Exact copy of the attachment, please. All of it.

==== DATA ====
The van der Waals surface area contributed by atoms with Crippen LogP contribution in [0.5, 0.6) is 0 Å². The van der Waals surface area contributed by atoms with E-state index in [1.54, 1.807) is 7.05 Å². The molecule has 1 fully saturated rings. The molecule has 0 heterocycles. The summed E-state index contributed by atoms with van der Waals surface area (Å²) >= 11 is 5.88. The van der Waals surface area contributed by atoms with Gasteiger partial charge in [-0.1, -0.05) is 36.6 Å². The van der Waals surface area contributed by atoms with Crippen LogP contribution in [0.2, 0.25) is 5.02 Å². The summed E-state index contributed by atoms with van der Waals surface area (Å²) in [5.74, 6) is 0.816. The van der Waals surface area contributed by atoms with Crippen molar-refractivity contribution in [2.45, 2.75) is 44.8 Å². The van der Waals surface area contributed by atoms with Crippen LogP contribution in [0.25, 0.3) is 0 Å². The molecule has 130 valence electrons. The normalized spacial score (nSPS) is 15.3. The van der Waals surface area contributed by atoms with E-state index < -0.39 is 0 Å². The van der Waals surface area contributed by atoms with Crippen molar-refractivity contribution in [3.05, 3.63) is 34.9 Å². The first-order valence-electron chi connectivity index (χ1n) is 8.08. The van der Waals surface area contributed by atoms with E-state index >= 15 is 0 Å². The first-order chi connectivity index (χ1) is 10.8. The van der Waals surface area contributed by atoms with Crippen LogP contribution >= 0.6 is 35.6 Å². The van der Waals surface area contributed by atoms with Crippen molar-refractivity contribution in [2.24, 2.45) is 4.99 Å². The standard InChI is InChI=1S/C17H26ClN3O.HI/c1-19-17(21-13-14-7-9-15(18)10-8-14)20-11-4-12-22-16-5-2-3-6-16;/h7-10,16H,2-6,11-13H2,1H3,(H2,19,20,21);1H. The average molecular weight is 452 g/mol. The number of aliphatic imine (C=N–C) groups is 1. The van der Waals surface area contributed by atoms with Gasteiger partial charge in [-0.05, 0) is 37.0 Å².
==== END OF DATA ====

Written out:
The van der Waals surface area contributed by atoms with Crippen LogP contribution in [0.5, 0.6) is 0 Å². The van der Waals surface area contributed by atoms with E-state index in [1.54, 1.807) is 7.05 Å². The molecule has 1 fully saturated rings. The molecule has 0 heterocycles. The summed E-state index contributed by atoms with van der Waals surface area (Å²) >= 11 is 5.88. The van der Waals surface area contributed by atoms with Gasteiger partial charge in [-0.1, -0.05) is 36.6 Å². The van der Waals surface area contributed by atoms with Crippen LogP contribution in [0.2, 0.25) is 5.02 Å². The summed E-state index contributed by atoms with van der Waals surface area (Å²) in [5.74, 6) is 0.816. The van der Waals surface area contributed by atoms with Crippen molar-refractivity contribution in [2.45, 2.75) is 44.8 Å². The van der Waals surface area contributed by atoms with Crippen LogP contribution in [0.25, 0.3) is 0 Å². The molecule has 130 valence electrons. The normalized spacial score (nSPS) is 15.3. The van der Waals surface area contributed by atoms with E-state index < -0.39 is 0 Å². The van der Waals surface area contributed by atoms with Crippen molar-refractivity contribution in [3.05, 3.63) is 34.9 Å². The first-order valence-electron chi connectivity index (χ1n) is 8.08. The van der Waals surface area contributed by atoms with E-state index >= 15 is 0 Å². The first-order chi connectivity index (χ1) is 10.8. The van der Waals surface area contributed by atoms with Crippen LogP contribution >= 0.6 is 35.6 Å². The van der Waals surface area contributed by atoms with Crippen molar-refractivity contribution in [2.24, 2.45) is 4.99 Å². The standard InChI is InChI=1S/C17H26ClN3O.HI/c1-19-17(21-13-14-7-9-15(18)10-8-14)20-11-4-12-22-16-5-2-3-6-16;/h7-10,16H,2-6,11-13H2,1H3,(H2,19,20,21);1H. The average molecular weight is 452 g/mol. The number of aliphatic imine (C=N–C) groups is 1. The van der Waals surface area contributed by atoms with Gasteiger partial charge in [-0.05, 0) is 37.0 Å².